“Any time you can score 100 points, you’ve got some weapons,” said Cal head coach Charmin Smith.
Some weapons indeed.
Saturday was a special night for Cal fans as the Bears’ 102-60 domination of McNeese State marked their first time surpassing 100 points since a 106-44 victory over Cal State Northridge in Dec. 2015; it was also the first time this happened during Charmin Smith’s young career as head coach. It was an uncontested three-ball by sophomore guard Alma Elsnitz with 23 seconds remaining in the contest that served as the final dagger to accomplish the feat, but the path was established from tipoff with Cal’s hyperefficient scoring setting the tone early. The blue and gold jumped out to an early 10-0 lead and held the Cowgirls scoreless until the 4:11 mark of the first quarter. They assumed a 48-20 lead by halftime and never looked back.
Unselfish ball movement and defiant authority in the paint brought the Bears quality looks in their offensive sets. Furthermore, Cal was beyond competent in converting its shot attempts as a 56.5% shooting percentage from the field marked a season best.
Despite an admirable shooting effort by McNeese State guard Desirae Hansen, who found the bottom of the net on five of 10 attempts from beyond the arc, the blue and gold outmatched the Cowgirls talentwise. Even as the Cowgirls adjusted to a zone defense and later a full-court press, seeking to slow down the racing Bears, Cal’s frontcourt continued to occupy the high post and find the basket. Sophomore forwards Dalayah Daniels and Michelle Onyiah finished with 17 and 16 points, respectively, and junior forward Evelien Lutje Schipholt supplied 12 points and nine rebounds.
The Bears’ guard play was a force to be reckoned with as well. In her classic manner, freshman point guard Jayda Curry put on a show, tallying 17 points on stunning 70% shooting from the field. Her aggression and seamless finishing was alive and well, as she dribbled the length of the court, bolted past an unprepared Cowgirl transition defense and converted easy layups on several occasions.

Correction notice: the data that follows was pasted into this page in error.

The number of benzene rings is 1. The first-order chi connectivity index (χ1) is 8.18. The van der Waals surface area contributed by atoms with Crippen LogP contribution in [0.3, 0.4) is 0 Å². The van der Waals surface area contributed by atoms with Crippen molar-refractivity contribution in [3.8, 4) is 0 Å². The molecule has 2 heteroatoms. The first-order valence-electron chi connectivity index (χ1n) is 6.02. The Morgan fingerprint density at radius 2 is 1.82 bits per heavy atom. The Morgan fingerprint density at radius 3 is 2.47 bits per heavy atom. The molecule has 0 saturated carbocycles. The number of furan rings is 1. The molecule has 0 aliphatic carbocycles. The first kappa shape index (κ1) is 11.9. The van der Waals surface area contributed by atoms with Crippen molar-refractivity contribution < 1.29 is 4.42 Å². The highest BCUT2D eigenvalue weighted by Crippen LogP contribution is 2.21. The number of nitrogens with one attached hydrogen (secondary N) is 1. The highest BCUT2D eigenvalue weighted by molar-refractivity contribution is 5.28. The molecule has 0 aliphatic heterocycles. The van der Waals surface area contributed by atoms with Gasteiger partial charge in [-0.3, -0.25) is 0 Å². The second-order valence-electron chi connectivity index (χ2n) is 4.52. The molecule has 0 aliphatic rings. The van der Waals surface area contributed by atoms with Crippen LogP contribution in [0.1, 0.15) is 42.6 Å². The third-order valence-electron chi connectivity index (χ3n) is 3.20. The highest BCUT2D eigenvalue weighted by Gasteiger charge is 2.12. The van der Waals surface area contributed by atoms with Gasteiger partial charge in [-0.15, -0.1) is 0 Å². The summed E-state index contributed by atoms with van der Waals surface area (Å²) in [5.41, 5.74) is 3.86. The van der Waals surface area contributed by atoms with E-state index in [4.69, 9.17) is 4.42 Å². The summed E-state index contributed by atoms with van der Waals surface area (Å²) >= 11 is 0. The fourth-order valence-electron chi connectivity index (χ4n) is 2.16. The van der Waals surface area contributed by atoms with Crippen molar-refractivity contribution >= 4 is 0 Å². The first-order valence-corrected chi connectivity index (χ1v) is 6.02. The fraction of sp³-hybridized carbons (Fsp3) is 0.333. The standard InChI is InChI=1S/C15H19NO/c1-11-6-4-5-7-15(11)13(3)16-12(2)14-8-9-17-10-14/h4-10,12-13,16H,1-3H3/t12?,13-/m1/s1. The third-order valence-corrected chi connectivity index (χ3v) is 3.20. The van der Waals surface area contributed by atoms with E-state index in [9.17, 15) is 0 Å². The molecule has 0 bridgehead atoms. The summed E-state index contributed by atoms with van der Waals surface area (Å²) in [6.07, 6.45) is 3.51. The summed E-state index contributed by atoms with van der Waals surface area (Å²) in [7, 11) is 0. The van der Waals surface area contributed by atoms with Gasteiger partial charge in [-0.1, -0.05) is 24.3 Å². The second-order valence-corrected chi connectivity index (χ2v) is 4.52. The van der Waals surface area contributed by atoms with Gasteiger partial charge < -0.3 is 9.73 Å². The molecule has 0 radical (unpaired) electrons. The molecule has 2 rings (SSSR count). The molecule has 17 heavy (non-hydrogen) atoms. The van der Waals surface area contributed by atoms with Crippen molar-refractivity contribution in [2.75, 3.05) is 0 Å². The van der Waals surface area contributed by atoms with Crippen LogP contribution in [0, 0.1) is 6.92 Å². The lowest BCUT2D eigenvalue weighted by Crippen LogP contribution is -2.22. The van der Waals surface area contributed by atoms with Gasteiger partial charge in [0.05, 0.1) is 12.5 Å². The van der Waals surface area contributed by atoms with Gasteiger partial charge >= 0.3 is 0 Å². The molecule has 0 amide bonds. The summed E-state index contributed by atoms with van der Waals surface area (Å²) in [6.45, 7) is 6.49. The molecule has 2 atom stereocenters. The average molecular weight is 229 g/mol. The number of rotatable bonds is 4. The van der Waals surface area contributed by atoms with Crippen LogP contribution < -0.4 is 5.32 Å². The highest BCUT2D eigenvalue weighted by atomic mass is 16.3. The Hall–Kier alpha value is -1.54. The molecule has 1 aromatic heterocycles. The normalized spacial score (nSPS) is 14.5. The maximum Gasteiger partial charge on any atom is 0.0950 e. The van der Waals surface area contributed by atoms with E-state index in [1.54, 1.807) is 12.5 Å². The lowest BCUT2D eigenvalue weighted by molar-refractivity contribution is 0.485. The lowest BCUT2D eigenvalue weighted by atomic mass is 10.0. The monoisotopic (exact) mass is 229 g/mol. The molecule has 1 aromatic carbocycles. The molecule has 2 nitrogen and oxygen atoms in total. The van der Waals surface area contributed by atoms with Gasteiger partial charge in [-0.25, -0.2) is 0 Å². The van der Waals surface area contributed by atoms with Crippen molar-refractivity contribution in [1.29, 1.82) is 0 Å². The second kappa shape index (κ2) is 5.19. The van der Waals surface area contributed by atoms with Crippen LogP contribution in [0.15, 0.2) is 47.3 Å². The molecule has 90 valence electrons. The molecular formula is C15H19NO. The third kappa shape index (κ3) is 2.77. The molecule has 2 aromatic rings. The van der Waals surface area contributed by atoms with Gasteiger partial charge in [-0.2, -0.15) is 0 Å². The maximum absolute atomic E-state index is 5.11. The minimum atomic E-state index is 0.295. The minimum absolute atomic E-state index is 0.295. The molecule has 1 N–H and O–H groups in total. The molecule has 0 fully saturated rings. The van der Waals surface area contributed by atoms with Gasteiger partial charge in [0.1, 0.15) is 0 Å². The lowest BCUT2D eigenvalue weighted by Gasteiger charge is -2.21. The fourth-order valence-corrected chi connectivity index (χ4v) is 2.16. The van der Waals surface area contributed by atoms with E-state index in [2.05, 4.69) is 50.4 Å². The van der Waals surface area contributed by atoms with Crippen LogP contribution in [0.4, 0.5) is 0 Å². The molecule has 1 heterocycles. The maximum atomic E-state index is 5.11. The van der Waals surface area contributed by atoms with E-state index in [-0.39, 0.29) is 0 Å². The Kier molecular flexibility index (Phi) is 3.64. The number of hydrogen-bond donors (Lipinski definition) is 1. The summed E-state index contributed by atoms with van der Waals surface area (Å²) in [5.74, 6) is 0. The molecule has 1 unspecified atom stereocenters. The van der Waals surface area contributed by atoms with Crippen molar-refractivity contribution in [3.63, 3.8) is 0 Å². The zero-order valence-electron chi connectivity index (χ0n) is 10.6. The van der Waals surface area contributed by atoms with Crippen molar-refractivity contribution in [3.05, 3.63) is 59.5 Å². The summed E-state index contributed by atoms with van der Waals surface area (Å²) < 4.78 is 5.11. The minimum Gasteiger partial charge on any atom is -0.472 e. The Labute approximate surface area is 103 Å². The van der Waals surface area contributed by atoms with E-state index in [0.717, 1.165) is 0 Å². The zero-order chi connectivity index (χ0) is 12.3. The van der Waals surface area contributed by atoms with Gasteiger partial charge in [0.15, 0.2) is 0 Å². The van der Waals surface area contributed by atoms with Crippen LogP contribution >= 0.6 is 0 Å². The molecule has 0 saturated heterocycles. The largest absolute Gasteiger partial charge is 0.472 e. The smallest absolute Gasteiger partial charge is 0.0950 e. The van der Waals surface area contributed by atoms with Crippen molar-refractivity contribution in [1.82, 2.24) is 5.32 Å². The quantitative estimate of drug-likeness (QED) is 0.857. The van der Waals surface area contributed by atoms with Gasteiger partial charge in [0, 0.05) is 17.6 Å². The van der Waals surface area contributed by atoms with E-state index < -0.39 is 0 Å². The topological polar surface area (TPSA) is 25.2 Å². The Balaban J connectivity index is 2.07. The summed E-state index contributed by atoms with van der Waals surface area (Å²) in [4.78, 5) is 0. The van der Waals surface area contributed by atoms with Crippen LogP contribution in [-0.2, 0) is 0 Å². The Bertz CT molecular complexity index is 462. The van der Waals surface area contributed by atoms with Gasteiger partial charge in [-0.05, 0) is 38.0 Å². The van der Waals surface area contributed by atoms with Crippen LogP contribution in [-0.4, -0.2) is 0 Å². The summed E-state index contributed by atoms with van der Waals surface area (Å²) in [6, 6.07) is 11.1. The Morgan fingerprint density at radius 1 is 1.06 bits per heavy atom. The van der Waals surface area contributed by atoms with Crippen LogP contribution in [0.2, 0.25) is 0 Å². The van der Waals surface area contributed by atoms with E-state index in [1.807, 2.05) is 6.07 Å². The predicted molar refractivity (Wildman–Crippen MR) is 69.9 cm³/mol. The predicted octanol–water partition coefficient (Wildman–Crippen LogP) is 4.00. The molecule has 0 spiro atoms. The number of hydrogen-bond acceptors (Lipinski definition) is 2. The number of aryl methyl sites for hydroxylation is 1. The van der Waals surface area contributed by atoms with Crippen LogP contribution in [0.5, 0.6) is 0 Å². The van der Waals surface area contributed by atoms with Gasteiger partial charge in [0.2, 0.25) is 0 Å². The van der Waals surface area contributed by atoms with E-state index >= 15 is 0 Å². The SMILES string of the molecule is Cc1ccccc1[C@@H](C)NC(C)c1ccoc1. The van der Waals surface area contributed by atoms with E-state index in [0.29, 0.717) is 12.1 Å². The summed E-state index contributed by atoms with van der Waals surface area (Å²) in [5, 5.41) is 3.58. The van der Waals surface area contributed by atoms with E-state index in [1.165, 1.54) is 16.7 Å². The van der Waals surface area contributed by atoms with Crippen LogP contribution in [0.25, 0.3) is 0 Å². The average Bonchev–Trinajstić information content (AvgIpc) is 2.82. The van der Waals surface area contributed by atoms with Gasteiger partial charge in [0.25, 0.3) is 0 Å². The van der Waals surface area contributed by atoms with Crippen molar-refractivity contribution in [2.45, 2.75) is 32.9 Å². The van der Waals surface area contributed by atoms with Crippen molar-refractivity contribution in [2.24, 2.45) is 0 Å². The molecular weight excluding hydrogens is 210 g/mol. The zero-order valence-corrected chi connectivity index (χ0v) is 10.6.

Along with Curry in the backcourt, junior guard Leilani McIntosh certified her passing prowess. The team’s leading facilitator, McIntosh impressed with her court vision, finding open teammates for eight assists.
The matchup highlighted the depth of Cal’s roster, as the routine star players shared the spotlight with the Bears’ bench. In total, 11 players scored for the Bears. Providing 57 points, significant bench performances further the potential this Cal team sees going forward. Mia Mastrov tallied her season-best 9 points in just 14 minutes of play, gaining the comfort and confidence that could potentially help her excel as a meaningful contributor. Saturday was also the first action Cal fans have seen from 6’7” sophomore forward Sela Heide this season — and head coach Smith is excited about getting more players involved.
“I want to play more people, we need everyone,” Smith said. “We need every healthy body to be ready and those that aren’t healthy to be talking and helping in any way that they can.”
Although their dominating win saw unique, exciting offensive efficiency for the Bears, they walked off the court dissatisfied with their defensive performance.
“Tonight was not our best defensive night and we should have had more transition points … we need better on-ball defense, we can’t force rotations all the time,” McIntosh said.
This contest showcased a plethora of rewarding defensive series for the blue and gold — they forced in-bounds and shot clock violations, swiped the ball for eight steals and even amassed 12 blocked shots. All are great, but this was against McNeese State, and lurking in impending view is the size, athleticism and top-performing talent of Pac-12 teams. If the Bears want to be formidable come Pac-12 play against the likes of powerhouse programs like Stanford, Arizona and Oregon State, they need to clean up defensively.
“We relied on our size way too much, just standing behind and blocking shots,” Smith said. “We got away with a ton of blocks, but I don’t see that happening in our conference against really good competition.”
With just two matchups remaining in nonconference play, the blue and gold have established a gritty winning culture within their program, racing out to a 7-2 record. They see the potential and have confidence in their weapons going forward, setting expectations high for themselves.
“We are a postseason team and there is a ton of potential. We just have to get people playing to the best of their ability at the same time … We can be very competitive in our conference, and if you are competitive in the Pac-12, then you know you can be a postseason team,” Smith said.